Trump Decision Imminent On Iran Nuclear Deal
President Donald Trump is expected to announce within days that he will no longer certify Iran’s compliance with the 2015 Iran nuclear agreement.By law, the president has until October 15th to decide, but White House sources say it may come sooner.
"The president has reached a decision on an overall Iran strategy and wants to make sure we have a broad policy to deal with that, not just one part of it, to deal with all of the problems of Iran being a bad actor," White House Press Secretary Sarah Huckabee Sanders said Tuesday.
Trump tipped his hand last month in a speech to the United Nations General Assembly. "The Iran deal was one of the worst and most one-sided transactions the United States has ever entered into."
A decision not to recertify would not void the deal, which Iran reached with the United States and other world powers to suspend its nuclear program. It also does not automatically bring previous sanctions back into force. But many experts believe it could set in motion a process that could snap sanctions back into place and result in undoing the accord.
European leaders, including British Prime Minister Theresa May, have been in touch with Trump in recent days to try to persuade him not to back away from the accord. May called the president Tuesday to "reaffirm the UK’s strong commitment to the deal alongside our European partners, saying it was vitally important for regional security," according to a readout issued by the prime minister’s office.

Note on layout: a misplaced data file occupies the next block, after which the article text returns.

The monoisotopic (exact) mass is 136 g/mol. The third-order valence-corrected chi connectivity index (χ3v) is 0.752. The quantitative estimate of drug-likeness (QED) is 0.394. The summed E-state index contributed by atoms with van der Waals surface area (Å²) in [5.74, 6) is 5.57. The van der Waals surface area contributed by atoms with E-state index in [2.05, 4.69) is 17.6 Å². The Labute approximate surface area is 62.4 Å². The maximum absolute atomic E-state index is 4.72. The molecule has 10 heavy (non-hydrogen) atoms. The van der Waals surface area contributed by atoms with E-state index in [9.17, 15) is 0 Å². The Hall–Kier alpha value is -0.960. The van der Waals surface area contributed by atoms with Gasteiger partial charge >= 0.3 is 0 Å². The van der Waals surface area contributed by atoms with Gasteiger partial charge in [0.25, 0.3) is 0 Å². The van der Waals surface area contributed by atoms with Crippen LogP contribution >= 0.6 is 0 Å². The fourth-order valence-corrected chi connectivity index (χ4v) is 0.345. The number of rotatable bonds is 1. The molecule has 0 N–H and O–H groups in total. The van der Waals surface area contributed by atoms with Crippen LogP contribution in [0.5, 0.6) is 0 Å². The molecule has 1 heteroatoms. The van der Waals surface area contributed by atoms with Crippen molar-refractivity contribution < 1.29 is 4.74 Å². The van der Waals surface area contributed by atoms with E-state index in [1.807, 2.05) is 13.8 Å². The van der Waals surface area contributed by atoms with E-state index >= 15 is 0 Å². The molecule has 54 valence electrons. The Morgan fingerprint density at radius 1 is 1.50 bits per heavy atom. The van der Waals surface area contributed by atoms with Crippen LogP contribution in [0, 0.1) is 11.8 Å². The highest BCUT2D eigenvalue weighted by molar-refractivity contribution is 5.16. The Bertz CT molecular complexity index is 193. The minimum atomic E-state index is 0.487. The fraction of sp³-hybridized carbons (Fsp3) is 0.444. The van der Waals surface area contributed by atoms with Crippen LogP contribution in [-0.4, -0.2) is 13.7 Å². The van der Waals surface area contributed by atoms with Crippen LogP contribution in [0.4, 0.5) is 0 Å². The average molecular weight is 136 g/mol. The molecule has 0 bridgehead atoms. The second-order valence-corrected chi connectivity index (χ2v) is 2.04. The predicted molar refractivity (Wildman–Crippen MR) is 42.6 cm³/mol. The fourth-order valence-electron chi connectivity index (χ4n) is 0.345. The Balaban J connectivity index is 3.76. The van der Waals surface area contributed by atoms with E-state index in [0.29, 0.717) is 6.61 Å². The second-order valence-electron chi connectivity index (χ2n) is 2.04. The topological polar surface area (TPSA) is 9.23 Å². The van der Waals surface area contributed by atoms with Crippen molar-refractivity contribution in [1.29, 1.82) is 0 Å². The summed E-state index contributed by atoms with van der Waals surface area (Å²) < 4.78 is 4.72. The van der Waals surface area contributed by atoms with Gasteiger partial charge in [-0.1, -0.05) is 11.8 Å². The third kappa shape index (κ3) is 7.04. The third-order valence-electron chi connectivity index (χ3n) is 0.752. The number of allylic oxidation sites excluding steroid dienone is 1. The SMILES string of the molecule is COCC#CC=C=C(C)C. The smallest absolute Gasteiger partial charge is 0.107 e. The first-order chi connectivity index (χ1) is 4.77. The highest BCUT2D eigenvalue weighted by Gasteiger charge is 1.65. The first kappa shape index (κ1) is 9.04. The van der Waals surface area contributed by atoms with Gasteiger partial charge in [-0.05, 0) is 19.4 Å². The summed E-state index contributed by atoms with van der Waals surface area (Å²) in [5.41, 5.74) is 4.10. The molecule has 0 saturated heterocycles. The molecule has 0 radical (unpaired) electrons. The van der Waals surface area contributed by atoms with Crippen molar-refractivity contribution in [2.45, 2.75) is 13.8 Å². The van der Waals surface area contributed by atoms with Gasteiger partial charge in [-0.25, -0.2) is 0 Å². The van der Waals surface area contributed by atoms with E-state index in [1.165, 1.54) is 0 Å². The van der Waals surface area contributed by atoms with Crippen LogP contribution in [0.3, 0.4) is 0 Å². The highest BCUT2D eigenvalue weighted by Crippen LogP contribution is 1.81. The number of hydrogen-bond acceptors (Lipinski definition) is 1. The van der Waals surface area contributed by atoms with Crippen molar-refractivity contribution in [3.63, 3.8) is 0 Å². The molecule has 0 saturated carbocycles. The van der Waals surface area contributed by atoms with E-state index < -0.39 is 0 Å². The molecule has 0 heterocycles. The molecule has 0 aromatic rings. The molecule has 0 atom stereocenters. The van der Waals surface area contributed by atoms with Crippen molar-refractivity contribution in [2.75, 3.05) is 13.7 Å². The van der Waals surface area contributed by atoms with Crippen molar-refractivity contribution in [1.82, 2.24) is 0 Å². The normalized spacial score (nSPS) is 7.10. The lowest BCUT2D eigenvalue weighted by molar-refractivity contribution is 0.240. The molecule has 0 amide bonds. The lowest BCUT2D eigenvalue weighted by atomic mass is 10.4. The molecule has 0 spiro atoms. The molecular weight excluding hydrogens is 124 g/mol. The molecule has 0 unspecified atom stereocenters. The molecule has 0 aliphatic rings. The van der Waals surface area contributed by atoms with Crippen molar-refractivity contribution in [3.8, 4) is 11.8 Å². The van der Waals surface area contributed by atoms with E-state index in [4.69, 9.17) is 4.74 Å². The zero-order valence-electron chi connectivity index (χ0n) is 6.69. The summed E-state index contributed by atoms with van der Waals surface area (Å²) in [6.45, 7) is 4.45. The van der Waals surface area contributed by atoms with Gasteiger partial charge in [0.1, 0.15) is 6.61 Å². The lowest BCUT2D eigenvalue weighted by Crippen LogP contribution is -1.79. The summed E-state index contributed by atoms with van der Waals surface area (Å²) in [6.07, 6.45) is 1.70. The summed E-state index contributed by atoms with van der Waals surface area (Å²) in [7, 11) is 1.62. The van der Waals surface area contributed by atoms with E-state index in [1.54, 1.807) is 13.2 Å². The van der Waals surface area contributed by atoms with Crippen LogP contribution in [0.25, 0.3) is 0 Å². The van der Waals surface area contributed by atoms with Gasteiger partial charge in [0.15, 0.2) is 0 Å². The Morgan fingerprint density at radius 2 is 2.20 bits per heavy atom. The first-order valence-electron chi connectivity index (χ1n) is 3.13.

A White House statement about the call said the leaders discussed denying Iran "all paths" to a nuclear weapon.
Several experts and former officials have warned that U.S. credibility and trustworthiness are also at stake.
US Top Court Dismisses Expired Travel Ban Case
The U.S. Supreme Court has dismissed one of two cases pending before it over President Donald Trump's ban on travel from Muslim-majority countries.
The court threw out the case brought by the American Civil Liberties Union because the ban it sought to overthrow has since expired, and replaced by a new one.
But the justices took no action on a separate case from Hawaii. That dispute concerns both the travel ban and a separate ban on refugees, which does not expire until Oct. 24.
The original ban had barred citizens of Iran, Libya, Somalia, Sudan, Syria and Yemen from entering the United States unless they had a "credible claim of a bona fide relationship with a person or entity in the United States.''
The new restrictions affect citizens of Chad, Iran, Libya, North Korea, Somalia, Syria, Venezuela and Yemen in varying degrees. The revised travel order goes into effect on Oct. 18th. It already has been challenged in the lower courts.